The K-State Wildcats rowed their way to a pair of gold medals and one bronze at the 2013 SIRA Championships.
2013-14 - Racing: Started the Spring in the 2V4...defeated Tulsa at the Longhorn Invitational...earned a gold medal at SIRAs...finished the season in the 3V4...Academic: Big 12 Commissioner's Honor Roll spring semester...C-USA Commissioner's Honor Roll...Academic All-Big 12 First Team.
2012-13 - Racing: Debuted in the fall at the Head of the Oklahoma, winning gold in the 1N8... raced in the 1N8 that beat Minnesota and KU at the OU Invitational... beat KU at the Sunflower Showdown... undefeated in the Longhorn Invitational, beating Oklahoma, Iowa, San Diego, and Central Florida... took 5th at the San Diego Crew Classic... finished the season in the 2V8... earned a gold medal at SIRAs... Athletic: Earned 1st varsity letter...Academic: Big 12 Commissioner's Honor Roll both semesters... C-USA Commissioner's Honor Roll... Academic All-Big 12 First Team... CRCA Scholar Athlete. High School - Lettered two years in basketball earning first team all-conference both years... lettered one year in volleyball... also played soccer... named Academic All-State... member honor roll, FCA, DECA, newspaper and yearbook staff.
Personal - Born on April 11, 1993...daughter of Brian and Courtney Schmeidler... has four siblings: Sidney, Audra, Leo and Will.
Athlete Q&A What does K-State Rowing mean to you? More than anything, K-State Rowing means friendship to me. Through workouts, studying, training table, traveling, treatments, and much more I spend more time with my teammates than with my own family. This makes them my surrogate family. From rowing I have met my absolute best friend and many others that I know I will continue to keep up with long after my athletic experience is over. They say that traumatic situations bring friends closer; I say that erging 12k's is the best way to get closer to your friends. You never really know someone until you see them hunched over an erg, covered in sweat, panting, legs shaking and saying, "Thank God that's over. Let's go to Sonic Happy Hour!"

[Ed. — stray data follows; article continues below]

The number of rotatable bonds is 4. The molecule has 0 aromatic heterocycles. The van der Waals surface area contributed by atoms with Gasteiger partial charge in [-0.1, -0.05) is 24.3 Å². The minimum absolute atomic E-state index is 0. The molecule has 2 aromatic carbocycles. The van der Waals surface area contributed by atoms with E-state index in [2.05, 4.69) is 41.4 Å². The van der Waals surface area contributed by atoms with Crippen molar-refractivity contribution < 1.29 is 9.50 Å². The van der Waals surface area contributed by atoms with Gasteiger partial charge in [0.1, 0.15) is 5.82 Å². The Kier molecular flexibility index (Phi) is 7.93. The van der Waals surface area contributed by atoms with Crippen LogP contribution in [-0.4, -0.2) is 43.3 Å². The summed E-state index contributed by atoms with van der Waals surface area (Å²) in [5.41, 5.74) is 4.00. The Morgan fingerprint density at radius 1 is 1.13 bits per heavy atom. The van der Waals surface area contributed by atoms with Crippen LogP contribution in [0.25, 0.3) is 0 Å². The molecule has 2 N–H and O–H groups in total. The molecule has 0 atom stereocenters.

How is rowing different than other sports you've been involved in? Rowing is different than any other sport I have competed in because of the teamwork that it takes to be able to succeed. In other sports, one person can really make the difference for their team, but in rowing there is no one person who is going to get a boat to the finish line faster; it takes 8 bodies, moving together with the same speed, timing, body angles, blade work, and goal in mind to get a boat across the finish line. Every stroke from every single person is what determines if a boat will be fast or slow, and depending on the wind, rain, injuries all of that can change rapidly. Rowing is also different than any other sport because of the amount of self-discipline that is involved. Rowing to the finish line is absolutely painful, and at any time you can quit if you want. However, knowing that there are 7 other girls counting on you keeps you motivated to the finish, even knowing all of the pain you are about to be put through.
What has rowing taught you about yourself? Rowing has instilled in me that I can do much more than I think I am capable of. Your body will give up much before your brain will, and we test that theory often on this team. Rowing has taught me that I am strong and capable even in situations that don't involve the team. Because of the confidence I gain from persevering on the team, I am able to face situations where I am out of my comfort zone in the classroom or in other settings with poise.